Rome is a city that exudes power.
The height of the mighty Roman Empire may be long gone, but its imprint is still seen around every corner, on every street, in every elaborate piazza.
There’s something lingering in the city’s character that lets you know it once ruled the world, something in the air that tells you this is a city comfortable with its dual personality, one both ancient and modern. It’s a mix that left me spellbound.
Rome is also a city that encourages extremes – in food, in drink, in world-famous art – and so, on a three-day solo trip to the Eternal City, I played by the mantra “When in Rome.”
Every day I walked for miles in the weak autumn sun, determined not to miss a moment. The heart of the Italian capital, I discovered, is easily walkable, and so walk I did, delighting at the surprises that Rome’s streets offered up to me.
The city’s buildings are all shades of yellow, orange, pink, and peach – and looked extra charming at golden hour. Majestic sculptures dominated the tiniest of squares. Cars – little fiats and speedy Vespas – were found on the narrowest streets, careering around corners and forcing pedestrians to flatten themselves against old stone walls. People moved slowly, leisurely: whether shopping or eating, la dolce vita was evident everywhere, and I loved it.
At the famed Spanish Steps, I rose early to watch the city slowly come to life from above, where the 18th century baroque staircase meets the Triniti dei Monti Church.
Domes popped up above the rooftops, and tourists and locals alike paused on the white stone – smoking a cigarette, checking their phones, resting a moment – before rising to continue with their day.
In the Centro Storico, I stopped to enjoy some bruschetta and a cappuccino in the shadow of an old church. I watched locals relax in the wide Piazza Navona, surrounded by ornate fountains and mansions. A few streets on, I turned a corner and, to my delight, spotted the Pantheon hiding at the end of a shadowed alleyway. To see the 2000-year-old temple, with its striking pillars and dome, sitting in the centre of a bustling square, was quite a scene.
Nearby, I joined the throngs of hundreds of tourists to gaze in wonder at the Trevi Fountain, the famous baroque fountain and the largest in Rome. Recently refurbished, the fountain depicts Neptune’s chariot being led by Tritons with seahorses, crystal blue water from the aqueduct below bubbling out around them. Of course, I threw a coin into the blue waters to guarantee my future return to the city.
Closer to the Tiber, I wandered through the market stalls and narrow streets near the Campo de’ Fiori.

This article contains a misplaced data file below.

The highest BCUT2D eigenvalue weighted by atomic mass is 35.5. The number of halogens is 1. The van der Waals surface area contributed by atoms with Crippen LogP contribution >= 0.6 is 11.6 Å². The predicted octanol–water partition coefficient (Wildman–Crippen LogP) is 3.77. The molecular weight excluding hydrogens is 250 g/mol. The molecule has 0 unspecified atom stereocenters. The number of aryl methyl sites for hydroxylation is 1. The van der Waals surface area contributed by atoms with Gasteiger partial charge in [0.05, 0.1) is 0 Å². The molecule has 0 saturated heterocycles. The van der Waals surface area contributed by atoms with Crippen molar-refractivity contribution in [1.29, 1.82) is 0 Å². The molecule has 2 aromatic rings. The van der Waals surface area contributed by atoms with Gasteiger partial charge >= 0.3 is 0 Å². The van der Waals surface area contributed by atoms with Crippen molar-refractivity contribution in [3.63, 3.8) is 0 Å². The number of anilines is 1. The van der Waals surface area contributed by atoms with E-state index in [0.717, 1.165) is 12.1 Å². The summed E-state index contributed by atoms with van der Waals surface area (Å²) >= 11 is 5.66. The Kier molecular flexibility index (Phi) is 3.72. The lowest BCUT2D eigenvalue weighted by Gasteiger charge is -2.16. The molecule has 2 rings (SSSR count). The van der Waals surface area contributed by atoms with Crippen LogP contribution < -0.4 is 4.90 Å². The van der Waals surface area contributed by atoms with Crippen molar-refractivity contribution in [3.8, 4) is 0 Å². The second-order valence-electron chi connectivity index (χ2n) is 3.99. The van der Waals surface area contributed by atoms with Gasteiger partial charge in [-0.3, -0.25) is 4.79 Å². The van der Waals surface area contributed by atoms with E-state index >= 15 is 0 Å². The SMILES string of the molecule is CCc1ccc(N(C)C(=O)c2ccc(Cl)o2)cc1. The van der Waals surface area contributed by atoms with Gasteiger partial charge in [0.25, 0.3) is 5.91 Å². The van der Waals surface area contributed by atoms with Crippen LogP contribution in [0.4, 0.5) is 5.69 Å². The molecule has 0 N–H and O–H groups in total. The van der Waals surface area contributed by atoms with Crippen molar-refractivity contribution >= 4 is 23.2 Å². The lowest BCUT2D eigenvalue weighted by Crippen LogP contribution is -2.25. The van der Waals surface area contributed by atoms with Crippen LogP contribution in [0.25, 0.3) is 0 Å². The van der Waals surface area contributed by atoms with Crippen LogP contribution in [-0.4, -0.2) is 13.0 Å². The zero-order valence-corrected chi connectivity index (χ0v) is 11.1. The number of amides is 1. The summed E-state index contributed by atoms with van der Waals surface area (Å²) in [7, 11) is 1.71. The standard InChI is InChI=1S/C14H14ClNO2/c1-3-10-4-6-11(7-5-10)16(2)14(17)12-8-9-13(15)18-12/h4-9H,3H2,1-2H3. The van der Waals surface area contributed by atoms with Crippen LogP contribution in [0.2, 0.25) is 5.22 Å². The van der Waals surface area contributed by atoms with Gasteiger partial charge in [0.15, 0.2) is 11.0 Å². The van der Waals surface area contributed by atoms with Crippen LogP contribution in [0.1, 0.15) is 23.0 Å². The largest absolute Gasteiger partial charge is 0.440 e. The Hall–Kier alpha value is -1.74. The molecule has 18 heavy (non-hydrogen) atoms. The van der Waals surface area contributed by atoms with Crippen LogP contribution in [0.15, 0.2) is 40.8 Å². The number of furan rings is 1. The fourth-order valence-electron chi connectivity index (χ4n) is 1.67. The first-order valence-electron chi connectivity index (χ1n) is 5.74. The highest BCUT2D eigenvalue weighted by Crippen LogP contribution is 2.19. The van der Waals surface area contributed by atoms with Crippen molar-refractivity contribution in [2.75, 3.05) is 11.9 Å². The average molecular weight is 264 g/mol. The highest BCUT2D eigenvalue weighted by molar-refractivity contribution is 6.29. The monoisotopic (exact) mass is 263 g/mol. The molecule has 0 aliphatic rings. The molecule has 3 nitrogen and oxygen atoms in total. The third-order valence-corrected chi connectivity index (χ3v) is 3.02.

Artichokes shared tables with stove-top espresso makers at the daily market. Old friends sat at plastic tables in a square, while children played hide-and-seek on the steps of a church, Chiesa di Santa Barbara dei Librai. I joined the locals at Roscioli Caffe and Pasticceria in sipping my coffee quickly while standing at the counter, orders shouted in rapid-fire Italian ringing in my ears.
Across the river, I was charmed by the ivy-clad, cobblestone streets of Trastevere, one of the most picturesque – and popular – Rome neighbourhoods. I lingered over an aperol spritz in the piazza in front of the Basilica di Santa Maria, and ducked into the basilica itself, marvelling at the geometric gold ceiling, detailed mosaics, and the sounds of worship that echoed past the pillars. In the backstreets, I wandered into a local salumeria, perusing the shelves stacked high with wheels of parmesan, bags of pasta, and lengths of meat.
Further south, in the city’s ancient heart, I felt the weight of history at Palatine Hill, birthplace of Rome, and caught my breath at the sight of the Colosseum at sunset. On another morning, without a passport, I crossed into a different country, and the world’s smallest city state: the Vatican. On tours with The Roman Guy, I gained access to areas of these world-famous sights that would have been impossible otherwise; I gained incredible memories to cherish, too.
When in Rome, I ate to indulge, in part to make up for my former days as a fussy eater. A third cup of gelato in one day? Go on then. Another glass of wine at a pavement café? Sure, fill it up. More espresso? Why not. Extra bread with my pasta? Yes, please.
I devoured thick squares of Roman pizza in the neighbourhood of Monti, traditional carbonara on the Via del Giubbonari, fried suppli and tender oxtail in Trastevere, and gelato everywhere I could find it. While I couldn’t fully join in the experience as a solo traveller, I loved that eating was a social event, with friends lingering a while over aperetivos, workers relaxed and laughing over lunch. Again, la dolce vita permeated even the little things.
Rome met all my expectations, and more.
From the ancient to the medieval to the modern, there is so much history, art, and culture to experience in the Eternal City that it could have been overwhelming. My only option was to embrace it all, whole-heartedly, and declare: “When in Rome.”
NEED TO KNOW
Where should I stay? Well, that’s a completely personal choice – but I chose a small hotel near the Spanish Steps, as it meant I was within walking distance from the historic centre, and also near the subway station for transport links to the Vatican and the Colosseum.
What should I do? Everything! (I tried to, at least!) Visit the charming side streets as well as the main sights. I used the Lonely Planet Rome guidebook* and Katie Parla’s e-book on Eating and Drinking in Rome* to decide what I wanted to see, and even more crucially, where I wanted to eat!
*Please note: these are affiliate links. This means I make a small commission if you buy something I love and recommend via Amazon.com (at no cost to you, of course). Find out more on the FAQ page.